In the world of disaster recovery, one of the challenges is getting people to approve budget for having the right DR capabilities in place. Unless you are dealing with enlightened senior management, it’s not always easy to get people to sign off for events that may or may not come about, at some indeterminate time in the future. While it’s important to continue the process of education and to keep passing the message about the need to properly prepared, cloud computing offers a parallel “get it for free” approach.
The idea is that cloud computing can already bring real financial benefits to an organisation and can be adopted on that basis alone. Thanks to the flexibility and scalability of cloud computing, organisations can avoid large capital expenditure for upgrading computing resources. But further to this, virtualisation in the cloud opens the door to a host of different back-up, recovery and resilience options. By defining virtual machines in the cloud, an IT department can take back-up beyond the level of simple data replication to a stage where a complete computing environment can be continually mirrored. Recovery can be as simple as rerouting users over the net to the mirrored environment. And for the bean-counters, the good news is that many providers have a “pay-as-you-go” solution, where such virtual machines are only paid for when they are used.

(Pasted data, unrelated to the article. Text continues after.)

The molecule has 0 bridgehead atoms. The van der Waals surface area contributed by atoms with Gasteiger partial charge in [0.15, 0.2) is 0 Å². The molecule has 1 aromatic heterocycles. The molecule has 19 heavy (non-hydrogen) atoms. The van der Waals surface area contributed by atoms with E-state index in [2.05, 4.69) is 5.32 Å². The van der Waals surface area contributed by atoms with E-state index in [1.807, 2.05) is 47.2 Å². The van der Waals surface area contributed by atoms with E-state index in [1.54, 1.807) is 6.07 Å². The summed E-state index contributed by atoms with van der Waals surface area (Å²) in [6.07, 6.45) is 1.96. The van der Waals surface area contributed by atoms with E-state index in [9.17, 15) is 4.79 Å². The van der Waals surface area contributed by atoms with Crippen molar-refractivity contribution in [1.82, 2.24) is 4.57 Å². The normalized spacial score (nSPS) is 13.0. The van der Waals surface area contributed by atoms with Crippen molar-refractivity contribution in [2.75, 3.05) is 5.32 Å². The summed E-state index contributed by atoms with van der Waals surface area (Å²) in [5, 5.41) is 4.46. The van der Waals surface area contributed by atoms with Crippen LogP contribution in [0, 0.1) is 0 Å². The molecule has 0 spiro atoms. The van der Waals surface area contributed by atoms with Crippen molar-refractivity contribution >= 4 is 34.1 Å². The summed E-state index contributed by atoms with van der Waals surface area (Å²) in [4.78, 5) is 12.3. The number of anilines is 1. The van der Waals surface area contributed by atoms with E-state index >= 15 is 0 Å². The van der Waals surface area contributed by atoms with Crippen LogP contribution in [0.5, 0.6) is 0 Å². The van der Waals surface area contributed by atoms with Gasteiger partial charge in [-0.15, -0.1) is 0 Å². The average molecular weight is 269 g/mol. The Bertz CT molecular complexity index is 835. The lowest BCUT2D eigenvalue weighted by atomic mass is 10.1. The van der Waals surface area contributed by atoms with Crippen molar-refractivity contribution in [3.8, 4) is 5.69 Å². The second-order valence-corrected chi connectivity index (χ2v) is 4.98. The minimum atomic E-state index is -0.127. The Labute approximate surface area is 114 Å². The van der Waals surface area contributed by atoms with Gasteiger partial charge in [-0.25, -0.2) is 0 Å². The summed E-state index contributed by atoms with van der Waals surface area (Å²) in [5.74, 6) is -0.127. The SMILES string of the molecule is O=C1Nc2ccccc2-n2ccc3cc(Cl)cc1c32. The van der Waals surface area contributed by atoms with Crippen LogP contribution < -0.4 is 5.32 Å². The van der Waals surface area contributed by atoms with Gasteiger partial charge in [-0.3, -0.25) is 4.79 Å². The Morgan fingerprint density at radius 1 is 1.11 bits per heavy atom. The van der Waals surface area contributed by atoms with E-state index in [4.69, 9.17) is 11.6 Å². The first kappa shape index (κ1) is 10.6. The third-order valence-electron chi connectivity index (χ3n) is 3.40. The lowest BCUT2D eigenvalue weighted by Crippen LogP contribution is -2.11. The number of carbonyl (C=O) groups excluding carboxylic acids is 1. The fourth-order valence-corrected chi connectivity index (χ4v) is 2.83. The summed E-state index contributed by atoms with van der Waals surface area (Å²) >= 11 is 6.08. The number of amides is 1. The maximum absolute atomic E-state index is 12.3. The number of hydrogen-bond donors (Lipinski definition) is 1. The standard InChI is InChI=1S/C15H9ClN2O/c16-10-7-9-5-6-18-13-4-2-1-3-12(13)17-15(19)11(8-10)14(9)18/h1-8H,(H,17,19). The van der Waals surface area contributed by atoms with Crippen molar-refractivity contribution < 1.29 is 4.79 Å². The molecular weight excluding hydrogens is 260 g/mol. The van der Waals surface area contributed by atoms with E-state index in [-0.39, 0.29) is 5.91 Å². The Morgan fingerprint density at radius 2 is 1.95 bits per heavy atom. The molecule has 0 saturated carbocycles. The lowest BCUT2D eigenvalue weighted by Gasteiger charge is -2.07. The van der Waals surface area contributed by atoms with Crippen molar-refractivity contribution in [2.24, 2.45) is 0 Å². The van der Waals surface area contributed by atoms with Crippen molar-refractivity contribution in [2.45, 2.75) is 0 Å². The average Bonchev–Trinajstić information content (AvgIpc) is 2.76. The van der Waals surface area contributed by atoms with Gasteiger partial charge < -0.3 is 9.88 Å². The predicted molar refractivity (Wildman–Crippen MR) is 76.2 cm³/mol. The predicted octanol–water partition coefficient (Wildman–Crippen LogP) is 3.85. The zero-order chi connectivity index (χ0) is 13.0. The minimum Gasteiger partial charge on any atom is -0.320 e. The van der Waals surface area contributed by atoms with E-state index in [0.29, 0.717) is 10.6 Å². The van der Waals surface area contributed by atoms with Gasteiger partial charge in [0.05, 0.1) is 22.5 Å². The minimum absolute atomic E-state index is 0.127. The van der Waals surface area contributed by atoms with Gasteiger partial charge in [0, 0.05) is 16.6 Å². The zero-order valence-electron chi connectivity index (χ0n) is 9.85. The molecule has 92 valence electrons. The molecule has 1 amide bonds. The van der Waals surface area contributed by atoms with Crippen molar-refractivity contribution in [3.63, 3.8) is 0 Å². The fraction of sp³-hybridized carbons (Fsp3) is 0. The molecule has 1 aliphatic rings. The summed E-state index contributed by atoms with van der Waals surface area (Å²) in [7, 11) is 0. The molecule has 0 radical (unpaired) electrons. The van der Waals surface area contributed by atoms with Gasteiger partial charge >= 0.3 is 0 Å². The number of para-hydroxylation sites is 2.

In addition, overall resilience can benefit from such virtual machines being available for load balancing. While spreading the load between such virtual machines means using them and therefore paying for that usage, it’s by no means the same as paying for whole new systems. By bringing resources online as they are needed and avoiding existing machines from collapsing under the weight of more and more users, IT departments can avoid downtime or “brown-outs” altogether. That means more overall productivity, more profitability and ultimately more good news for the accounting department.